The Great Paper Caper by Oliver Jeffers Reminds Us Our Responsibility for the Environment

When I first read this book, one thing came to mind: this book definitely will delight not only children (my son loves it) but adults as well – maybe even more so for adults who will understand the clues laid out behind it.

In The Great Paper Capers, Oliver Jeffers teaches us of our responsibility to environment and to respect the nature; we can have fun and all with tree products but we must always make sure to plant them back.

 

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Credit: http://www.oliverjeffers.com/picture-books/the-great-paper-caper

The Great Paper Caper tells a story about branches that disappeared without warning from trees in the forest. The residents of the forest blamed each other but everyone of them had their own solid alibis. So they conducted an investigation; sealed the area, took photographs, made notes and examined every possible clue. But still, they could not find the culprit until one resident came forward with an evident. They analysed the evident and finally found the culprit; a bear. The bear admitted his wrong-doing and said that he was up to the paper air plane competition and had ran out of papers. The judge (a reindeer, by the way) sentenced him to make it up by replacing all the tree that he had cut down. The bear started to plant trees back. At the same time, with the help of the forest residents, the bear managed to enter the paper air plane competition.

My verdict: Although some think that this book was a let down, I certainly have my own illustrator/writer/reader point-of-view. I thought to myself, “How can I not cleverly think of a picture book like that?”

The Great Paper Caper is genuinely witty and charming!

Oliver Jeffers is an award-winning artist, illustrator and writer from Australia, who is now based in Brooklyn, US. Oliver Jeffers is widely known for his picture books for children, published by HarperCollins UK and Penguin US; as below:

  • How to Catch a Star (2004)
  • Lost and Found (2005)
  • The Incredible Book Eating Boy (2006)
  • The Way Back Home (2007)
  • The Great Paper Caper (2008)
  • The Heart and the Bottle (2010)
  • Up and Down (2010)
  • Stuck (2011)
  • The Hueys in The New Jumper” (2012)
  • This Moose Belongs to Me (2012)
  • The Hueys in It Wasn’t Me” (2013)
  • None the Number” (2014)

Jeffers has different styles of illustrating and drawing. His earlier picture books were entirely watercolour, and with the third book, the Incredible Book Eating Boy, he began experimenting with collage. The latest book was created making hundreds of drawings and scribbles on paper and compositing them together in Photoshop. And in The Great Paper Caper, he used the latest style.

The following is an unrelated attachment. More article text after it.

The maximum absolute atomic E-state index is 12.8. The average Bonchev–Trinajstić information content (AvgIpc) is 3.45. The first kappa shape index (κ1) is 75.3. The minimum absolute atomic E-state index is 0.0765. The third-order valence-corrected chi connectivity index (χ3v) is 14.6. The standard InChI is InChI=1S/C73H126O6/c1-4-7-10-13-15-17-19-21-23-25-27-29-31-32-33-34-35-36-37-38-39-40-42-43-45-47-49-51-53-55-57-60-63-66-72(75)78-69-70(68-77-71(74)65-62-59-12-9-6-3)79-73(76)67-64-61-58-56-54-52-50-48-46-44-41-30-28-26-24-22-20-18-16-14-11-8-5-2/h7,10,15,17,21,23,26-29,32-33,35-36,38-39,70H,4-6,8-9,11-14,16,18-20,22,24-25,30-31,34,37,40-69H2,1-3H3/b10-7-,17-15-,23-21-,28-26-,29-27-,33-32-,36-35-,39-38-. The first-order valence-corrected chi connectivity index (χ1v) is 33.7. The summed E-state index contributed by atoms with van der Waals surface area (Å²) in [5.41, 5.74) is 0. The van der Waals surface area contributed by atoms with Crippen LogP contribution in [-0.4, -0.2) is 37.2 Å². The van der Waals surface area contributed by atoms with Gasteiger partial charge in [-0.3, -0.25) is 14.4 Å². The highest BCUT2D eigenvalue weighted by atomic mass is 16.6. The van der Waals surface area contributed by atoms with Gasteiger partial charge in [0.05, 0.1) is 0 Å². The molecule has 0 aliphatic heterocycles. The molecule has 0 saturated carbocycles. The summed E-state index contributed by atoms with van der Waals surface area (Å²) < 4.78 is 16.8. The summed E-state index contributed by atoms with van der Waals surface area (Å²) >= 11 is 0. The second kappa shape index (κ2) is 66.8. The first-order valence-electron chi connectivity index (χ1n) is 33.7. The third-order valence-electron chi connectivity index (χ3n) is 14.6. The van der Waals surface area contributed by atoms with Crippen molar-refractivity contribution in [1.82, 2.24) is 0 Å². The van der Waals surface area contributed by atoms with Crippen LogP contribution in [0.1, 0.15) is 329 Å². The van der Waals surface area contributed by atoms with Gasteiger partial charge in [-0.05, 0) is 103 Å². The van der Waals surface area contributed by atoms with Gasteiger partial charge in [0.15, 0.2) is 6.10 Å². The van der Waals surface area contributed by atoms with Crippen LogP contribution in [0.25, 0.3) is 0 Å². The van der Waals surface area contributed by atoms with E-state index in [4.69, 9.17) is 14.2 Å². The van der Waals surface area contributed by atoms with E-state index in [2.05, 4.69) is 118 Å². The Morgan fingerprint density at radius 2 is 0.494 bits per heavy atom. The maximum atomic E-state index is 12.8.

The book was produced using FSC product group from well-managed forests and other controlled sources.

The Great Paper Capers
Paperback, 40 pages
Published April 1st 2009 by HarperCollins Children’s Books (first published September 4th 2008)
ISBN 0007182333 (ISBN13: 9780007182336)
Language: English
Suitable age: 8+

More info about Oliver here: http://www.harpercollins.co.uk/cr-100742/oliver-jeffers

 

 

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16 Comments

  1. I don’t see why this book can be a let down. Although I think it’s a bit ironic since the story is about saving the trees but making the book itself has to sacrifice a lot of trees, at least the book use FSC product 😉

    1. I’m with Imaisha… at least the books were made my using FSC product….. many people keep talking about save ‘this’ and save ‘that’ but they don’t realize that they actually killing another ‘this’ and ‘that’

      1. well, i do not think produce a book is a waste… hihi… the book will be well love by the readers, especially if we share with lots of people….
        i still like to read a paper book. i did not enjoy reading tru kindle or laptop. it strain my eye…
        maybe i’m an old fashion woman… hahaha

          1. And i just find an excuse to justify my love for paper book…
            Last year i buy 2 e-book, but i end up printing all of them just because i like it more on paper. then just because i print it by cheep ink, and then ring binding- it easily stain and thorn when i reread it couple of times. After couples of month i buy back the book in the paper form. hm, that what i call a waste.

            1. hehe.. so funny la jane.. I never like e-book and I love paper book. Sometimes, I buy more than I read 😛 still a lot of books with plastic cover on the rack >.<

                1. tula.. terfikir jugak nak jual daripada berhabuk dlm almari.. tapi malas nak beriklan bagai.. novel ada dua ke tiga still balut plastik.. tak ingat tajuk tapi publisher jemari seni.. kalau betul nak beli, blh je bagi harga kasih sayang 😉

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